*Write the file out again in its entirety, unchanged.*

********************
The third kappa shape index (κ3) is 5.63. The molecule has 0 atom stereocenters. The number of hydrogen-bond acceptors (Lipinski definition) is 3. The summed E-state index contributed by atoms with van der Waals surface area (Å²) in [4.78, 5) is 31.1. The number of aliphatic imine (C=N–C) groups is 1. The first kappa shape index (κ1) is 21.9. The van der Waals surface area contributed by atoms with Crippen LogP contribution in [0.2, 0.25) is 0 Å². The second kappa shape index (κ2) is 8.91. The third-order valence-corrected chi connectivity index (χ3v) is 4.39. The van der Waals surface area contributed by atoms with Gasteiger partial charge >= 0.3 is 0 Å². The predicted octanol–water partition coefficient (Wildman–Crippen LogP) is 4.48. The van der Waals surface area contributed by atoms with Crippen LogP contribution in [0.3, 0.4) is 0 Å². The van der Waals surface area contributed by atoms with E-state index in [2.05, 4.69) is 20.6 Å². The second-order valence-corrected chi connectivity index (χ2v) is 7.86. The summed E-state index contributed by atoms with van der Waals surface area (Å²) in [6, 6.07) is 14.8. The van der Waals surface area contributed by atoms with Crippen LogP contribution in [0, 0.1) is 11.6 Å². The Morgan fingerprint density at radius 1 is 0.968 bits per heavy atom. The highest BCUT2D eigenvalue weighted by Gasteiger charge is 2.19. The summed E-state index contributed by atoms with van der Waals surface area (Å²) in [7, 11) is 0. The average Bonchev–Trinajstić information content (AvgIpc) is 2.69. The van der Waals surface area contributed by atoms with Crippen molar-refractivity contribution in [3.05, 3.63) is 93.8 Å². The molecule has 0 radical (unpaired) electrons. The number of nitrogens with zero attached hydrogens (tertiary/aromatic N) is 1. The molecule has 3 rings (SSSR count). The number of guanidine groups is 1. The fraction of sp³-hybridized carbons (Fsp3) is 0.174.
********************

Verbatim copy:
The third kappa shape index (κ3) is 5.63. The molecule has 0 atom stereocenters. The number of hydrogen-bond acceptors (Lipinski definition) is 3. The summed E-state index contributed by atoms with van der Waals surface area (Å²) in [4.78, 5) is 31.1. The number of aliphatic imine (C=N–C) groups is 1. The first kappa shape index (κ1) is 21.9. The van der Waals surface area contributed by atoms with Crippen LogP contribution in [0.2, 0.25) is 0 Å². The second kappa shape index (κ2) is 8.91. The third-order valence-corrected chi connectivity index (χ3v) is 4.39. The van der Waals surface area contributed by atoms with Gasteiger partial charge >= 0.3 is 0 Å². The predicted octanol–water partition coefficient (Wildman–Crippen LogP) is 4.48. The van der Waals surface area contributed by atoms with Crippen LogP contribution in [0.3, 0.4) is 0 Å². The van der Waals surface area contributed by atoms with E-state index in [2.05, 4.69) is 20.6 Å². The second-order valence-corrected chi connectivity index (χ2v) is 7.86. The summed E-state index contributed by atoms with van der Waals surface area (Å²) in [6, 6.07) is 14.8. The van der Waals surface area contributed by atoms with Crippen LogP contribution in [0, 0.1) is 11.6 Å². The Morgan fingerprint density at radius 1 is 0.968 bits per heavy atom. The highest BCUT2D eigenvalue weighted by Gasteiger charge is 2.19. The summed E-state index contributed by atoms with van der Waals surface area (Å²) in [7, 11) is 0. The average Bonchev–Trinajstić information content (AvgIpc) is 2.69. The van der Waals surface area contributed by atoms with Crippen molar-refractivity contribution in [3.05, 3.63) is 93.8 Å². The molecule has 0 radical (unpaired) electrons. The number of nitrogens with zero attached hydrogens (tertiary/aromatic N) is 1. The molecule has 3 rings (SSSR count). The number of guanidine groups is 1. The fraction of sp³-hybridized carbons (Fsp3) is 0.174.